If you use a larger resistor, you will get a great signal to noise ratio, which makes for more accurate measurements. The downside to using a larger resistance value is the burden voltage. Burden voltage is the unwanted voltage drop caused by increased power dissipation at the resistor. Using a smaller sense resistor will lower the power dissipation and, in turn, the burden voltage. However, this lower resistor value also comes with downsides, especially with measurement accuracy. Figure 4 below can be used to help determine whether a high or low resistor value would be better for the measurements you are trying to make. 


Figure shows the balance Rsense, Burden Voltage, Noise, Sensitivity and Bandwidth

Figure 4. The balance between sense resistor values and measurement specifications


Once you have this wide range of currents accurately captured on the oscilloscope screen, you can learn from it to understand how to adjust your design to increase power efficiency. Area under the curve measurements allow you to understand the charge and easily calculate current consumption over time. You will be able to see where there may be areas where power is being wasted. There could be points where the device should be in its idle state, but some functionality is staying on that is causing for power to be drawn unnecessarily.


Now, you can easily analyze power consumption and see the big picture on the dynamic current waveforms to improve the energy efficiency of your devices. And, built-in automatic measurements make it even easier to take your analysis to the next step and find the root cause of any problems you see.


To learn about which current probe is right for your applications, take a look at the Application Note, How to Select the Right Current Probe.

Enter now for free giveaways worth up to $44,000!

Keysight is launching Wave 2018, a first-of-its kind event created to connect you with our experts! Join us March 1-16 to learn helpful tips, discuss the latest ideas, and explore new advances in the industry via daily videos, exclusive content, and live Q&As. Plus, you can register for daily bench and RF giveaways worth up to $44,000! You won’t want to miss a minute of this event – or your chance to win. You can register now for a free early entry, and mark your calendar for March 1 when we’ll kick off Wave 2018 with a live stream. Get ready to discover an entire Keysight community focused on helping you become an engineering legend!

Enter Now button


Don’t leave it to chance!

Enter Keysight’s Test to Impress contest during Wave 2018 for even more ways to win. Simply submit a short video on why you need test and measurement equipment, and our panel of judges will be awarding one grand prize winner, who will get a bench or RF bundle prize of their choice, and four runner-up winners, who will get a DSOX1102G InfiniiVision 1000 X-Series oscilloscope. Want to see example entries? Check out the 2017 Test to Impress entries playlist.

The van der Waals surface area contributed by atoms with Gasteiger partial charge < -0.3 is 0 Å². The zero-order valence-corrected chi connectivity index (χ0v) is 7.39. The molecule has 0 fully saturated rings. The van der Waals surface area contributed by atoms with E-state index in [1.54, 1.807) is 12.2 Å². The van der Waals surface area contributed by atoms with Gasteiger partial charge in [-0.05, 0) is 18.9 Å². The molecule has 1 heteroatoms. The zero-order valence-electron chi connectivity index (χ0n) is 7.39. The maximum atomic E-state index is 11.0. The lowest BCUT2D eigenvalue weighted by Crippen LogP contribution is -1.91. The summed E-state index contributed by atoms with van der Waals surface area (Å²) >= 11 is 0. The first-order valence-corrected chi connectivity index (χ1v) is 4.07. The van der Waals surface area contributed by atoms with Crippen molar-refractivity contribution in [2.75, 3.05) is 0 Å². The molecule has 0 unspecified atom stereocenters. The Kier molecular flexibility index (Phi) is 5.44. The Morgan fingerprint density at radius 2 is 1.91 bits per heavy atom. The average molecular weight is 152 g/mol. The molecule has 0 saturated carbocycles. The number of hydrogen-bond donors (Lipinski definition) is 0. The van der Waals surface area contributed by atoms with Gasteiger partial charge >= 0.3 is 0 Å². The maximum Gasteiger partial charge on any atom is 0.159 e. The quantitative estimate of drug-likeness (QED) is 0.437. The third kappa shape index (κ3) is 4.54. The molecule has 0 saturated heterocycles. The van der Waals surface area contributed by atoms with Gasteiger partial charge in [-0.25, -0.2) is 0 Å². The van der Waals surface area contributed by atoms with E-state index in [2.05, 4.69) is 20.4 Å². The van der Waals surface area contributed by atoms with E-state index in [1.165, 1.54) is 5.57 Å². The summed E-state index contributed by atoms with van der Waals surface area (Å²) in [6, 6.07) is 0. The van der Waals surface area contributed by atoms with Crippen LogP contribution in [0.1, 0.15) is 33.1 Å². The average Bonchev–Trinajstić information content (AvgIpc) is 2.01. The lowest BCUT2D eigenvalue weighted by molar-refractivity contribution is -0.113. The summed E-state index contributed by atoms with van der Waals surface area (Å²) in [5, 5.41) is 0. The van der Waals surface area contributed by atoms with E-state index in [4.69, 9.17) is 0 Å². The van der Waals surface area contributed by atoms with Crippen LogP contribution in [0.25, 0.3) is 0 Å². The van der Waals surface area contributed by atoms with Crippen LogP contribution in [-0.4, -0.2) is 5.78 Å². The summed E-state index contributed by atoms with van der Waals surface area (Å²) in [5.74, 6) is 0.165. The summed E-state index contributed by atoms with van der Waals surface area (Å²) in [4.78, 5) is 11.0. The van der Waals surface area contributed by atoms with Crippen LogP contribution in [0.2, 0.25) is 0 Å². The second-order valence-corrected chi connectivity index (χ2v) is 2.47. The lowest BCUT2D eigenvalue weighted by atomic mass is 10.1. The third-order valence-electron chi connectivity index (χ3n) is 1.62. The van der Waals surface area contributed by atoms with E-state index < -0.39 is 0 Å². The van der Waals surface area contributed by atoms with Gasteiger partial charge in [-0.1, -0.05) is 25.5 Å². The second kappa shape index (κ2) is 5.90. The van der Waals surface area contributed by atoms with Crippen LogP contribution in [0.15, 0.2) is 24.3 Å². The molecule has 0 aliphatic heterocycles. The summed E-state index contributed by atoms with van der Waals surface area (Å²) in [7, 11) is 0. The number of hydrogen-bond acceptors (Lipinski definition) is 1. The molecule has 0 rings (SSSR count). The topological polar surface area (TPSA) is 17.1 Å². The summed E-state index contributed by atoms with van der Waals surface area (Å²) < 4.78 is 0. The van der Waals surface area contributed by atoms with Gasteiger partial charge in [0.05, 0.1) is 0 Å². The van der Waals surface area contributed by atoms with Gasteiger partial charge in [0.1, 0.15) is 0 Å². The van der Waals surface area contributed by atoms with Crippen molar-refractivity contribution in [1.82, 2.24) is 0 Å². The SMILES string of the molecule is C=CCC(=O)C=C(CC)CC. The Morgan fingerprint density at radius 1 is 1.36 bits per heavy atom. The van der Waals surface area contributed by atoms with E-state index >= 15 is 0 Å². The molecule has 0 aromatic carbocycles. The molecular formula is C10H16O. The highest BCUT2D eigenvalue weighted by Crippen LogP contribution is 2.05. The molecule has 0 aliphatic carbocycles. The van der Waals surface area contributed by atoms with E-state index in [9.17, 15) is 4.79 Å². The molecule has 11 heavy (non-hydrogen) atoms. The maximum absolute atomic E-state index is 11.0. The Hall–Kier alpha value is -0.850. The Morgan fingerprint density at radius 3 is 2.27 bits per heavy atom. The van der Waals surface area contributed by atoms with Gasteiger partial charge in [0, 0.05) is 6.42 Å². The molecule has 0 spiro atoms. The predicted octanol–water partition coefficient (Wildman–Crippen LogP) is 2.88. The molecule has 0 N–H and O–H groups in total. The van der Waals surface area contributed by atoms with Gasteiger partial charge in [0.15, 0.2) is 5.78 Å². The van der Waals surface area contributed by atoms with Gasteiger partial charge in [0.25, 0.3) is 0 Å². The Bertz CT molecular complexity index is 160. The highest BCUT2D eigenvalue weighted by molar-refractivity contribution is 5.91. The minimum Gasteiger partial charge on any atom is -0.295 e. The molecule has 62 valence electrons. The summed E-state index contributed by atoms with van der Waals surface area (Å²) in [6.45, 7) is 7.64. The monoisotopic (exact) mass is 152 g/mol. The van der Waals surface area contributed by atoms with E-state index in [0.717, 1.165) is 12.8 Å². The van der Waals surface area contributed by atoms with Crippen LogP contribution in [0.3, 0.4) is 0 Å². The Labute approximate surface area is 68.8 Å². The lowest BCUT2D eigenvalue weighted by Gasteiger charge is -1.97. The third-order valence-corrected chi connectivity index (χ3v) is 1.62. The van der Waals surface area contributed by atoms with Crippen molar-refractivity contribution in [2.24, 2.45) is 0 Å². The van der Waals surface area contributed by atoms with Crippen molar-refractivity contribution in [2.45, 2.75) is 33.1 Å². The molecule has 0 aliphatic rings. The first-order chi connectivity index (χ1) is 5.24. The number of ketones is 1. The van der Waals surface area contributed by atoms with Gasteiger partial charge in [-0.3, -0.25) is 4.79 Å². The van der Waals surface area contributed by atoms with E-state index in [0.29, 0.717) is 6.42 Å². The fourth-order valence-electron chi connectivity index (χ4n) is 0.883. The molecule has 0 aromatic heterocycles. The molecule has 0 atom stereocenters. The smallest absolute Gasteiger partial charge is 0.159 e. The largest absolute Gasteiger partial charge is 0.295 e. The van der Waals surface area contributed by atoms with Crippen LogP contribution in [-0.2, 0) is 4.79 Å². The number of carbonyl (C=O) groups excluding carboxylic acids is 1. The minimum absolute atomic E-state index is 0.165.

Test to Impress 2017 Entries


What happened to Scope Month?

Wave 2018 is the next evolution of Keysight’s Scope Month, a 2016/2017 month-long oscilloscope-focused event that also featured measurement tips and giveaways. During Wave 2018 you’ll have access to helpful content beyond just oscilloscopes. Learn tips and tricks that will help you master all of the test and measurement tools on your bench. Scope Month had drawings for single oscilloscopes, but during Wave 2018 you could win giveaway bundles that include oscilloscopes, waveform generators, power supplies, digital multimeters, microwave analyzers, and more!

Wave 2018 Giveaway Bundles


While you wait for Wave 2018 to begin...

we have other useful resources to help you with your measurement challenges:

Keysight Bench Facebook Page – Don’t miss out on information about Wave 2018 and other events by following us on social.

Keysight RF Test & Measurement Facebook Page – Keep up with the latest RF/microwave news and content

Keysight Lab’s YouTube Channel – Get a steady stream of how-to videos by subscribing to our YouTube channel.

“EEs Talk Tech” Electrical Engineering Podcast – Join Mike and Daniel as they cover a broad range of topics from the basics of electrical engineering to the tough engineering problems of tomorrow’s technologies.

Keysight Oscilloscopes Blog – Follow for the latest industry news, measurement tips and advice from Keysight oscilloscope experts.

Keysight General Electronics Measurement Blog – Follow for more information about Keysight solutions, new applications, measurement tips, and industry trends.

Keysight RF Test Blog – Follow to learn how to improve your RF test measurements.

*The specifics around this event are subject to change. View the latest information at

The internet got all kinds of angry at Apple recently. It turns out, Apple slows down the processor’s clock frequency on older iPhones. The internet took this as an opportunity to jump on “Evil Apple” for what it perceived as a marketing ploy to get people to upgrade.

But, the internet was wrong.


As it turns out, this was simply a case of good engineering by Apple’s engineers.

To understand why they would slow down the processor speed of old phones, you have to understand how lithium ion batteries work and have a basic understanding of processors.

Let’s start by taking a look at lithium ion battery technology.

Lithium Ion Battery Technology

Mobile devices use lithium ion batteries primarily because of their incredible energy density. They provide a lot of power and don’t take up much space.

We all want a battery that lasts a week. That is, until we have to carry it. Engineers must find a sweet spot somewhere between device usability and eternal battery life (known as “battery heaven”).